They had fun even though the start time, in jazz terms, was brutal. Because he wanted to utilize the best light on the north side of the street, avoiding any shadows, Kane asked people to arrive by 10 a.m. — a tall order for artists who typically worked until 4 in the morning. In the 1994 documentary about the photograph, Steve Frankfurt, who was assisting Kane that day, put that early call time in perspective: “Somebody said they didn’t realize there were two 10 o’clocks in the same day.”

The nighthawks showed up anyway, dressed to the nines and ready for action. They came by subway and commuter train. They came by taxi and on foot. Among the greats who made the gig that morning were Thelonious Monk, Charles Mingus, Gene Krupa, Mary Lou Williams, Roy Eldridge, Milt Hinton and Lester Young. It was a crazy scene, made even more beautiful by the row of neighborhood kids who sat in a row along the curb alongside a jovial Count Basie. “There were musicians from several eras of jazz,” Rollins says. “I think that picture depicted what a robust scene it was for jazz musicians in New York.”
history

Jonathan Kane

HISTORY IN THE MAKING The January 1959 issue of Esquire in which Art Kane’s photo originally appeared.

“A Great Day in Harlem” dives into the story behind the picture in detail, incorporating the priceless, joy-infused Super-8 footage that Mona Hinton, Milt’s wife, shot during the session. It shows the musicians milling about, greeting each other, telling stories, laughing — doing just about everything but paying attention to the photographer across the street, who implored them to come into formation through a megaphone improvised from a rolled-up newspaper.

<BIG snip>

Jonathan Kane says. “(The photograph) has become part of our cultural fabric.”



TAKE THE 2/3 TRAIN The brownstone at 17 E. 126th Street today, with the tripod photographer Art Kane used when shooting “Harlem 1958.”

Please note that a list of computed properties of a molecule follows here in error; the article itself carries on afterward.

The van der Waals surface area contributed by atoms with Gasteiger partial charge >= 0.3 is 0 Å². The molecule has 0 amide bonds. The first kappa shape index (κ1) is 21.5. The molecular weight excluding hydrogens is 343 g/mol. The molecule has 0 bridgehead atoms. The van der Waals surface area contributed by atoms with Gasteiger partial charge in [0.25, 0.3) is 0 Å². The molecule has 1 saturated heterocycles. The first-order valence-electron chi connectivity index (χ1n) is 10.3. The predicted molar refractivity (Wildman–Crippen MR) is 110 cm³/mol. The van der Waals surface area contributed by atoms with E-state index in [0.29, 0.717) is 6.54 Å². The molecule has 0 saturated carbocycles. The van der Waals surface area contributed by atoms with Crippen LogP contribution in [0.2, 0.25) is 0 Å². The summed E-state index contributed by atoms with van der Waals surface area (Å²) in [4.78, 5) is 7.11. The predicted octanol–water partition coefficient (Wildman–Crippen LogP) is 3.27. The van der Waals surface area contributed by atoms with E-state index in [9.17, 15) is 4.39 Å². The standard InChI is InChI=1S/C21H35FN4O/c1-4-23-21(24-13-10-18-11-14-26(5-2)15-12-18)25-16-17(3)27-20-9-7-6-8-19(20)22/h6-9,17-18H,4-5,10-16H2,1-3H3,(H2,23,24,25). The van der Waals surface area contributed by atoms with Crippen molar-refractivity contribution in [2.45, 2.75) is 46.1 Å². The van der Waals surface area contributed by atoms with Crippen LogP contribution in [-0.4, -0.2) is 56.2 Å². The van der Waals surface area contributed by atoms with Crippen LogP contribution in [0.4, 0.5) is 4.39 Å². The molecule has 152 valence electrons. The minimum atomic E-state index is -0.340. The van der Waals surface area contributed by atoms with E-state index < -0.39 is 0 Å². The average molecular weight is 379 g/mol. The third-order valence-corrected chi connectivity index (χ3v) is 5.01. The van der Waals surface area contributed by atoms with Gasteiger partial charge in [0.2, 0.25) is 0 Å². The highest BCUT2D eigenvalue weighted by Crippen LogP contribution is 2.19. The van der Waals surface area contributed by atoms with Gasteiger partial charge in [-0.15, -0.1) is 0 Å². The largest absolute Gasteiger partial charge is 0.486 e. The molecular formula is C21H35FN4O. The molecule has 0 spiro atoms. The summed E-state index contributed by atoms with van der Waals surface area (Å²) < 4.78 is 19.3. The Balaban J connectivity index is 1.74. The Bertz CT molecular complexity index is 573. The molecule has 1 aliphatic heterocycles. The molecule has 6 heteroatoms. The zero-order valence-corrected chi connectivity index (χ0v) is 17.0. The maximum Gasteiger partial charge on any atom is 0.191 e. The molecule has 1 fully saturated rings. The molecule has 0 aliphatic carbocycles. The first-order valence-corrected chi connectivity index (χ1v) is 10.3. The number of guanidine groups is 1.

This article is so worth the reading!

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Reply Black history Pg 2: Stoop Summit - How a Harlem brownstone was immortalized (Original post)
marble falls Feb 2 OP
malaise Feb 2 #1
marble falls Feb 2 #2
csziggy Feb 2 #3
marble falls Feb 2 #5
csziggy Feb 2 #7
monmouth4 Feb 2 #4
marble falls Feb 2 #6
monmouth4 Feb 2 #8
marble falls Feb 2 #9
Sparkly Feb 2 #10

Response to marble falls (Original post)

Sat Feb 2, 2019, 10:24 AM

1. Great post

Thanks marble falls

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Response to malaise (Reply #1)

Sat Feb 2, 2019, 10:27 AM

2. You are part of the reason I like it here so much.

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Response to csziggy (Reply #3)

Sat Feb 2, 2019, 11:09 AM

5. I swear I put that in .....

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Response to marble falls (Reply #5)

Sat Feb 2, 2019, 11:14 AM

7. It's easy to forget - and think you did it.

Thanks for the article - it's great!

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Response to marble falls (Original post)

Sat Feb 2, 2019, 10:52 AM

4. OMG, such an awesome picture. My favs all together and bless Count Basie who I had the great

pleasure to meet many years ago. He was soooo charming.

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Response to monmouth4 (Reply #4)

Sat Feb 2, 2019, 11:12 AM

6. On the interactive photo you can click each person and get their names and what they did.

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Response to marble falls (Reply #6)

Sat Feb 2, 2019, 11:15 AM

8. Thank you so much. Thelonious Monk, OMG!!!! n/t

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Response to monmouth4 (Reply #8)

Sat Feb 2, 2019, 11:18 AM

9. The first time I saw that photo in the sixties, I got shivers. Its obviously an important document.

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Response to marble falls (Original post)

Sat Feb 2, 2019, 11:54 AM

10. This is fantastic!!

Thanks for posting it!!